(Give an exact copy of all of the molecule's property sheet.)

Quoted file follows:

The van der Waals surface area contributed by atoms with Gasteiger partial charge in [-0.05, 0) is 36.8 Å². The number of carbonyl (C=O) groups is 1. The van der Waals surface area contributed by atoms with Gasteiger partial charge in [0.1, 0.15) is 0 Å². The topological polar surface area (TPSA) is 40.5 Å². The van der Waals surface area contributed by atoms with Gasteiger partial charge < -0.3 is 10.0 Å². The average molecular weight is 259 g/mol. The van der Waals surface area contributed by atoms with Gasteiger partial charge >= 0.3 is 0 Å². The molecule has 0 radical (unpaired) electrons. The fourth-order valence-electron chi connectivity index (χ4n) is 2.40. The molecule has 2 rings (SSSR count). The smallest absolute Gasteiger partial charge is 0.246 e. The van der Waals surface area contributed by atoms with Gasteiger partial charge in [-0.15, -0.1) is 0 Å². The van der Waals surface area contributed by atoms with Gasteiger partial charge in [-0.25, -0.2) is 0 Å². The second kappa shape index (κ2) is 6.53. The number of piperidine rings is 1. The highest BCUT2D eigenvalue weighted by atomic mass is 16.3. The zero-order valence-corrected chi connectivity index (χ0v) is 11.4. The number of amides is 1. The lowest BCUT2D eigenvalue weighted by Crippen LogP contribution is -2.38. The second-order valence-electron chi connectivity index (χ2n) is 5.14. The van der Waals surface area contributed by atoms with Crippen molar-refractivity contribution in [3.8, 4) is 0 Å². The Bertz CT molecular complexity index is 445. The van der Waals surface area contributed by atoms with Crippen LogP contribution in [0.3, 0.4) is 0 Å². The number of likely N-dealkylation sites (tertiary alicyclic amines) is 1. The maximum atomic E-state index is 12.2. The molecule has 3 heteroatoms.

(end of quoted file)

The van der Waals surface area contributed by atoms with Gasteiger partial charge in [-0.05, 0) is 36.8 Å². The number of carbonyl (C=O) groups is 1. The van der Waals surface area contributed by atoms with Gasteiger partial charge in [0.1, 0.15) is 0 Å². The topological polar surface area (TPSA) is 40.5 Å². The van der Waals surface area contributed by atoms with Gasteiger partial charge < -0.3 is 10.0 Å². The average molecular weight is 259 g/mol. The van der Waals surface area contributed by atoms with Gasteiger partial charge >= 0.3 is 0 Å². The molecule has 0 radical (unpaired) electrons. The fourth-order valence-electron chi connectivity index (χ4n) is 2.40. The molecule has 2 rings (SSSR count). The smallest absolute Gasteiger partial charge is 0.246 e. The van der Waals surface area contributed by atoms with Gasteiger partial charge in [-0.15, -0.1) is 0 Å². The van der Waals surface area contributed by atoms with Gasteiger partial charge in [-0.25, -0.2) is 0 Å². The second kappa shape index (κ2) is 6.53. The number of piperidine rings is 1. The highest BCUT2D eigenvalue weighted by atomic mass is 16.3. The zero-order valence-corrected chi connectivity index (χ0v) is 11.4. The number of amides is 1. The lowest BCUT2D eigenvalue weighted by Crippen LogP contribution is -2.38. The second-order valence-electron chi connectivity index (χ2n) is 5.14. The van der Waals surface area contributed by atoms with Crippen molar-refractivity contribution in [3.8, 4) is 0 Å². The Bertz CT molecular complexity index is 445. The van der Waals surface area contributed by atoms with Crippen LogP contribution in [0.3, 0.4) is 0 Å². The number of likely N-dealkylation sites (tertiary alicyclic amines) is 1. The maximum atomic E-state index is 12.2. The molecule has 3 heteroatoms.